Office Hotelling is one of the hottest trends in office design. It saves employers significant amounts of money in facilities costs for square footage, utilities and furniture. It can encourage great mobility, quick creation of project teams, and flexible use of satellite offices.
Employees with a permanent location tend to keep excessive files and personal objects (if you don’t know what to do with it, stick it in the pile on the desk). A Hotel desk requires a much more organized approach, and requires preliminary training, and developing company standards for record keeping and central storage for necessary hard copy. Most employees can reduce their requirements to 1 mobile pedestal that can be “garaged” until needed. The important part is to get everyone to buy into the concept.
Thanks to flex-time and telecommuting, every workspace is not used every day just as car rental agencies do not rent every car every day, and airlines do not fill every seat on every flight. However as we have recently heard in the news about overbooked airlines, a back-up plan is vital for when spaces fill up. A No Vacancy sign without an alternative accommodation will leave employees “homeless”. They will begin to make ” just in case” reservations which will use up available space. People who neglected to make reservations will make themselves at home wherever there seems to be an empty spot. People who need space for only an hour or two may make reservations for a whole day, particularly if they are not sure when they will arrive.
One key to successful hotelling is a good office administrative staff. They need to know where employees are and will be. Frequent checks of occupancy against reservations, and diplomatic handling of occupants without reservation (give them a reservation or move them). They also need to follow-up on reserved but empty space by messaging or calling to see if the space is still needed. Frequently checking spaces for condition issues is also important – nobody likes confronting a stranger’s leftover breakfast. They will also need to control the conference areas too, as these end up being used as office space.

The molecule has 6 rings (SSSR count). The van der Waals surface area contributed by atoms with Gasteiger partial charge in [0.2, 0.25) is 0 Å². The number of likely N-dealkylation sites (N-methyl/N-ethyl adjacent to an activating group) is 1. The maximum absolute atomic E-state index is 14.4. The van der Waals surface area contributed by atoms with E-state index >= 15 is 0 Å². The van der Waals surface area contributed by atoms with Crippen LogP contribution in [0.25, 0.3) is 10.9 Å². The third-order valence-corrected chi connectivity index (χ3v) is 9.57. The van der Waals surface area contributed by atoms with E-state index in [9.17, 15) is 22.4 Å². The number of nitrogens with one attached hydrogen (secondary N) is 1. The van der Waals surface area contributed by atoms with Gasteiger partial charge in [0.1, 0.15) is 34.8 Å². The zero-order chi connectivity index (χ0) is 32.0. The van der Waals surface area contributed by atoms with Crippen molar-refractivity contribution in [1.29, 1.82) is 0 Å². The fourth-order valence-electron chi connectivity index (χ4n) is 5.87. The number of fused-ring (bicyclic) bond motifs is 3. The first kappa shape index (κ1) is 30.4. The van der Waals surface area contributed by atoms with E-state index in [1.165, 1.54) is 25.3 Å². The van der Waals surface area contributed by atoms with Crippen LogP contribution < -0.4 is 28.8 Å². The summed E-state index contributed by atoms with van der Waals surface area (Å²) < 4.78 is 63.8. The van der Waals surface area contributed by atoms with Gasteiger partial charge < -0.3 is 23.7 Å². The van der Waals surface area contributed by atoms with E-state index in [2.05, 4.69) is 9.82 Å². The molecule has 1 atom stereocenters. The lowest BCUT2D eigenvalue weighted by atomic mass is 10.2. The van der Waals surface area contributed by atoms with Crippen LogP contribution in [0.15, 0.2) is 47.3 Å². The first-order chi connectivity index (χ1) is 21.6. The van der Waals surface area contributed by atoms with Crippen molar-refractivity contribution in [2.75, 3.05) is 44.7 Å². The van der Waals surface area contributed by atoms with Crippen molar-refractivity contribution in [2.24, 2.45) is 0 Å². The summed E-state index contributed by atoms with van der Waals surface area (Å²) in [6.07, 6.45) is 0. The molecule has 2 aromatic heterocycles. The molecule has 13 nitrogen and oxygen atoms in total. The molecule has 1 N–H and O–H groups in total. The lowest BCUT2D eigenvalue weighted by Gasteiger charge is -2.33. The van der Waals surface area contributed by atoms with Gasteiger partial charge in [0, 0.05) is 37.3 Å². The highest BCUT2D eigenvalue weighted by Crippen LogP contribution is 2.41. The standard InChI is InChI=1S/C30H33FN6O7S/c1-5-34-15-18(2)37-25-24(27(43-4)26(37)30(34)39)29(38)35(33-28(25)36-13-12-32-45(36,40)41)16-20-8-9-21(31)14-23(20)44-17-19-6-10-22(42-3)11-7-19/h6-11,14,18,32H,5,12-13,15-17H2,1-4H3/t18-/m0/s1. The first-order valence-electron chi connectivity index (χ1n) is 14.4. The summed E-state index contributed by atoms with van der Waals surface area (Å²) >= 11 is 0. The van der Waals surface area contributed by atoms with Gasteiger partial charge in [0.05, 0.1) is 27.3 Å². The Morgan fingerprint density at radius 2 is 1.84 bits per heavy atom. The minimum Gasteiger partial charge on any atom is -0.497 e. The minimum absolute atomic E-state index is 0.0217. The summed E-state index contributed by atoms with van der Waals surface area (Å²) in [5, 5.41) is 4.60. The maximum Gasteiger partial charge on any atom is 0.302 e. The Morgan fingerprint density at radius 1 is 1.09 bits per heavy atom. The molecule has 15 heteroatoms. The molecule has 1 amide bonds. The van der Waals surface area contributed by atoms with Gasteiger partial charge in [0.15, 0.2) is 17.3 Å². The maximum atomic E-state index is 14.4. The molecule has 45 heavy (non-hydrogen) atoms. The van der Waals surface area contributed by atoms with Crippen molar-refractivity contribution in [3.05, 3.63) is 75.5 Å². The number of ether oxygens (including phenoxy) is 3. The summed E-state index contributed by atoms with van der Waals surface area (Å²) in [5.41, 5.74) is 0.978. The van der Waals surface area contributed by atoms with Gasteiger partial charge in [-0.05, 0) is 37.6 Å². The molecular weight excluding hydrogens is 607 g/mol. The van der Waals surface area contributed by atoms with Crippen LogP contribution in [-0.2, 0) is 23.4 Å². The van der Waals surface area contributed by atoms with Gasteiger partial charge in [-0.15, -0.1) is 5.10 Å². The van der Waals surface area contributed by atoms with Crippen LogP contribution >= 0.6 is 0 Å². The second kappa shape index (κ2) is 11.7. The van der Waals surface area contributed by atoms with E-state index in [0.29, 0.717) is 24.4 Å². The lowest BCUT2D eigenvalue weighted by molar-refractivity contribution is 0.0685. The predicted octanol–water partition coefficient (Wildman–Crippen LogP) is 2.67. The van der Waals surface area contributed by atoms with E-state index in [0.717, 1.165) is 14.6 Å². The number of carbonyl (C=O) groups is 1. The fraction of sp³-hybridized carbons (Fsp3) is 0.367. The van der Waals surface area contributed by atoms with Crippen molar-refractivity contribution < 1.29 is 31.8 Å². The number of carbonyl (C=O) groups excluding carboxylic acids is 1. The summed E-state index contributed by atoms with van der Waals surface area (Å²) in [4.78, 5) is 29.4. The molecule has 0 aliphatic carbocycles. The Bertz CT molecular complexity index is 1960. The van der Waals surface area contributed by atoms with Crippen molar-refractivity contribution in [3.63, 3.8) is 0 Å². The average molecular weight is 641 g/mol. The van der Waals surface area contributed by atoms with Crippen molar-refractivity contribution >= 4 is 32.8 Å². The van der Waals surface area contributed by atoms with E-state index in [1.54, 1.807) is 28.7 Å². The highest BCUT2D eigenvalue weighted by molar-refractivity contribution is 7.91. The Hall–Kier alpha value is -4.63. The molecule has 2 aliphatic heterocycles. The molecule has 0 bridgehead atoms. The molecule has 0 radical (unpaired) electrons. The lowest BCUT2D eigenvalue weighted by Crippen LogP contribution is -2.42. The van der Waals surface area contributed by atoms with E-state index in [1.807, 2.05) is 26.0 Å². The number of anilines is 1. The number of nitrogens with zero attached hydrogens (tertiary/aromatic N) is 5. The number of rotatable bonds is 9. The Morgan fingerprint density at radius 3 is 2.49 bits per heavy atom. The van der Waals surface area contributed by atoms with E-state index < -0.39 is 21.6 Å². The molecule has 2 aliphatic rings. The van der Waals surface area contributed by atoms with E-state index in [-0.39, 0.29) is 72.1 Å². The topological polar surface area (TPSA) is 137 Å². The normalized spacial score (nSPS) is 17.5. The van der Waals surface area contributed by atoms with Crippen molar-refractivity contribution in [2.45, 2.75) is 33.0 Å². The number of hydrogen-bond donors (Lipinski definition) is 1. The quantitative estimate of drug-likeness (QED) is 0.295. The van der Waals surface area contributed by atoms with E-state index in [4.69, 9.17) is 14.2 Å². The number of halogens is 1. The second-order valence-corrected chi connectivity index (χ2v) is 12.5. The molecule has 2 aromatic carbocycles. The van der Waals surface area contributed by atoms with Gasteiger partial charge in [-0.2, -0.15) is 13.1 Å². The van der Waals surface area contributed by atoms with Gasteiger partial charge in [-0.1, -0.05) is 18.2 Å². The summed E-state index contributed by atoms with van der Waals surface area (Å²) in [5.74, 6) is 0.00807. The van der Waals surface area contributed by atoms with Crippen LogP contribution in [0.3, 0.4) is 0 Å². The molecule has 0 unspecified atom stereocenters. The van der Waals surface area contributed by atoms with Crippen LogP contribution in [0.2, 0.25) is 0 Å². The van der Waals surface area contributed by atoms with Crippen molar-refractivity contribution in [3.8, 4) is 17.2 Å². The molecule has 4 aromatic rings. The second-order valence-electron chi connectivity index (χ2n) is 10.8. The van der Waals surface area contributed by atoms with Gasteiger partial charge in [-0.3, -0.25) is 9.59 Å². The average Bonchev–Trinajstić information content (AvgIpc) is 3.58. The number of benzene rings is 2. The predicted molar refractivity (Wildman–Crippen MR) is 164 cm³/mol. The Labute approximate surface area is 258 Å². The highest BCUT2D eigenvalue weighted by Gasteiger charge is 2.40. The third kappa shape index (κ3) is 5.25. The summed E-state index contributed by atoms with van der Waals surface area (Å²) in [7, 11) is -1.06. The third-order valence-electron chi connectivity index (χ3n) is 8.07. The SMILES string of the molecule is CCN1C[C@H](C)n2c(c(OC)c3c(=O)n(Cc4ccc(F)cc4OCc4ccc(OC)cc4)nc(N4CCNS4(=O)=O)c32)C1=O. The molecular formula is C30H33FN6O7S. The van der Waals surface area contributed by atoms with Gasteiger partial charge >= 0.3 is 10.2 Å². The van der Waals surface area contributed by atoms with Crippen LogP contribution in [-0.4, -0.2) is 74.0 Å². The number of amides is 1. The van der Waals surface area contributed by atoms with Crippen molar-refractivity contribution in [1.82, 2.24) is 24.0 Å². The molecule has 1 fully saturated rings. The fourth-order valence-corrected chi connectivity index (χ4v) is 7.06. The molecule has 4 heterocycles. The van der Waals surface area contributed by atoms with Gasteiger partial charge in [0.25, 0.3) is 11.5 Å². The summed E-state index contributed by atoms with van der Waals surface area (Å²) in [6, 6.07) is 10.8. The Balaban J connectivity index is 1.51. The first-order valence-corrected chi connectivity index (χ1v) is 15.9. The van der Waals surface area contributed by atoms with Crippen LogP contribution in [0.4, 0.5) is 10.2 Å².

Different levels of space are another key item. Very basic areas (work surface, network, chair and a coat hook) using minimal floor space will work for drop-in visitors, people who just need to make calls, or attend to email. These stations can be the catch-all for people who did not make reservations. Larger workstation areas can be for longer stays, with room to park the mobile set of drawers. The larger areas will need to have the reservation rules followed more closely than the small ones.
Adding actual phone booths, and individual seating with high sides and a small built in work surface will help deal with high demand times. Providing plentiful electrical and data connections in public areas such as break spaces and waiting areas can also help with peak demand.
Getting everyone to voluntarily work with the program is important, as there will be lots of passive/aggressive ways to hinder it. No one is likely to prefer a Hotel space over a permanent office, but if the system is fairly and professionally run they will work with it. Being firm with the minority of people that ignore the rules is important to prevent resentment building up among all of the users. If any group or individual is perceived as having preference, it eliminates any incentive to work with the system. Small thank you gifts and other forms of recognition will let participants know that senior management knows who is working with the program. Senior management also needs to be firm and fair when the inevitable resistance occurs.